European societies, with their low birth rates and aging populations, now depend on the labor of millions of immigrants to maintain their economies and welfare benefits. But the phrase I kept hearing over and over was: "When will we finally be seen as German? ... Italian? ... French?" I asked this question of the mayor in the northern Italian town of Citadella, Massimo Bitonci, a member of the openly anti-immigrant Northern League. He said, "You Americans are used to diversity; we want to defend our culture and traditions."
Some of the most blatant examples of disparaging and even racist attitudes toward people of immigrant origin can be found in the media and advertising. German ads often depict people of color as comical figures, while newspapers use physical attributes to describe people of different of races. In Italy, immigrants make news headlines only when they are linked to crime, both serious and petty.
The biggest impact of the Obama victory in Europe has been among minorities themselves. France's undersecretary of state for human rights, the Senegalese-born Rama Yade, hailed his election, saying, "This is the fall of the Berlin Wall times 10."
In all my encounters with minorities, I found enthusiasm, a budding minority consciousness and a new-found desire to fight for their civil rights. In Germany, an estimated half a million blacks have emerged from the shadows of what one man, John Matip Eichler, told me is called "rassenschande, the shame of race, that means a woman who was engaging with a ...black guy, that was a shame for the family." Eichler was born in Leipzig, son of a German woman and an exchange student from Cameroon — a father he hardly knew.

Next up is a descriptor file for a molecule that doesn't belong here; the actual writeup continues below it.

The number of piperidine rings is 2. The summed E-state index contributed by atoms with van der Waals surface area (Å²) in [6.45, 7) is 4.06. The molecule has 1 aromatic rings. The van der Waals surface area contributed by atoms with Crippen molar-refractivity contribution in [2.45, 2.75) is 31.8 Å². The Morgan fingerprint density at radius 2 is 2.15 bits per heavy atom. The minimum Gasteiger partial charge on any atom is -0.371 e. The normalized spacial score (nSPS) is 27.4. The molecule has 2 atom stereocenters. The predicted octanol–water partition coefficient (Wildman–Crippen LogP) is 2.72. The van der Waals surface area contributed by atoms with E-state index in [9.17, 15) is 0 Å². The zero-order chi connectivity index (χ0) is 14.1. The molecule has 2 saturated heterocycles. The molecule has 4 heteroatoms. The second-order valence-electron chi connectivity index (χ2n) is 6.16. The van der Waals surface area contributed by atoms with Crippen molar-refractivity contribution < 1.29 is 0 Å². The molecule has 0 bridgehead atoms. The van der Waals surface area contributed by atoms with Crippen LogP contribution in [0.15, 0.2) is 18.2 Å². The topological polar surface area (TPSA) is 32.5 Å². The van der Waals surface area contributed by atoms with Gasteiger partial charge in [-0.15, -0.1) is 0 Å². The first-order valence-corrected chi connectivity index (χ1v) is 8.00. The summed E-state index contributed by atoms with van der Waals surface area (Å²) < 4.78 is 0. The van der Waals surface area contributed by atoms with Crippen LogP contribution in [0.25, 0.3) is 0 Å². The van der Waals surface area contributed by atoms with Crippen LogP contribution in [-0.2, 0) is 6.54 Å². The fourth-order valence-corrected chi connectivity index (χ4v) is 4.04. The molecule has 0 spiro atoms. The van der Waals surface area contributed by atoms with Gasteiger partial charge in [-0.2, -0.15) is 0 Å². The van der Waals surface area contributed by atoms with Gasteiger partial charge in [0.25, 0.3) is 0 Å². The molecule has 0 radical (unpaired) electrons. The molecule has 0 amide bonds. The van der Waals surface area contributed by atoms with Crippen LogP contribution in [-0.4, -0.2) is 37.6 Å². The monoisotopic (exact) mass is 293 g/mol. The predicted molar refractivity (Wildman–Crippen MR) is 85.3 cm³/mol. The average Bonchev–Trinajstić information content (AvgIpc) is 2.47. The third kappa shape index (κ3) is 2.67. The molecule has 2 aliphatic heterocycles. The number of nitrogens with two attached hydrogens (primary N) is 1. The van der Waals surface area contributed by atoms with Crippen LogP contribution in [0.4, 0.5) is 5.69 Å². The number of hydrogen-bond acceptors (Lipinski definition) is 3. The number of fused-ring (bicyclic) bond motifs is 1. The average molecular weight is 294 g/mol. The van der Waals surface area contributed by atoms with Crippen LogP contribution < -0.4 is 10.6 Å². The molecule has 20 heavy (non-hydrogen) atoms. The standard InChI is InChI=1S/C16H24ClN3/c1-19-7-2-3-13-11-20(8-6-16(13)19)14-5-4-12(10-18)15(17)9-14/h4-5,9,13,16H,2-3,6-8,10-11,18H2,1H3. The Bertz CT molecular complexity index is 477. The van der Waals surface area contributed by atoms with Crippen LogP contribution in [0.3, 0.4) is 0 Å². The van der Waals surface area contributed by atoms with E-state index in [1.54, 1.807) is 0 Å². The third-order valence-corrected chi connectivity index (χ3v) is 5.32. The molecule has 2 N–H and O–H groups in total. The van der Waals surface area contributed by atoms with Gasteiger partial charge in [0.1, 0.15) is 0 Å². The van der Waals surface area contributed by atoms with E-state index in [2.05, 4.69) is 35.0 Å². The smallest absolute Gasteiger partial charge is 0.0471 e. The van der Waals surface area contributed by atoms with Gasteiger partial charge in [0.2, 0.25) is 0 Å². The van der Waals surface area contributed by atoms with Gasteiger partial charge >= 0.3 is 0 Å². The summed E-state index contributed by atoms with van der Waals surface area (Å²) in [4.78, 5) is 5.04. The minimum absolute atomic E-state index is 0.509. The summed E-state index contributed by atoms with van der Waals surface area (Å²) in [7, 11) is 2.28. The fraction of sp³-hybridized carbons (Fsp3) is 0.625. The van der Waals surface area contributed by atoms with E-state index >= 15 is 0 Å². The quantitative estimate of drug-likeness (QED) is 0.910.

Now, Eicher told me, thanks to Obama's election, the stereotype that blacks are only good as athletes and entertainers no longer holds.
In Paris, black activist Patrick Lozes told me that right after the election, he went to talk to President Nicolas Sarkozy to demand that minority candidates be included on party slates for the upcoming European Parliament election. And millionaire businessman Yazid Sabeg, the son of Algerian immigrants, has proposed affirmative action policies, a long-standing taboo because they clash with the French ideals of egalitarianism. Just last month, Sarkozy appointed him the new "diversity czar."
"What is happening in the States is a lesson for us. We have to start a process to transform French society and to admit that we have to correct the inequality," Sabeg said to me.
Among the three countries I visited, I found the most difficult situation for minorities is in Italy, once a poor country that sent millions of its own citizens abroad to find work. Among all Europeans, surveys show, Italians are the most suspicious about immigrants. Several towns governed by the Northern League have gone so far as to remove outdoor benches so immigrants won't gather in parks. In the south, near Naples, I encountered a large community of Africans, many of them illegal immigrants without documents, a pool of cheap labor exploited by the local mafia. Amnesty International has accused Italian politicians of legitimizing the use of racist language. The one black member of Parliament, Jean Leonard Touadi, acknowledged that Italian society will first have to go through a deep cultural transformation before minorities will be able to have full political representation.
The overall picture is bleak, but something is already changing, first of all in the language. I noticed for the first time the emergence of hyphenated Europeans: Among the mass of people of immigrant origin, individuals are now sometimes identified as Turkish-German, Afro-Germans, Afro-Italians, Italo-Albanians, etc. It's a small but important step, a sign that European societies can no longer see themselves as monocultural and mono-ethnic.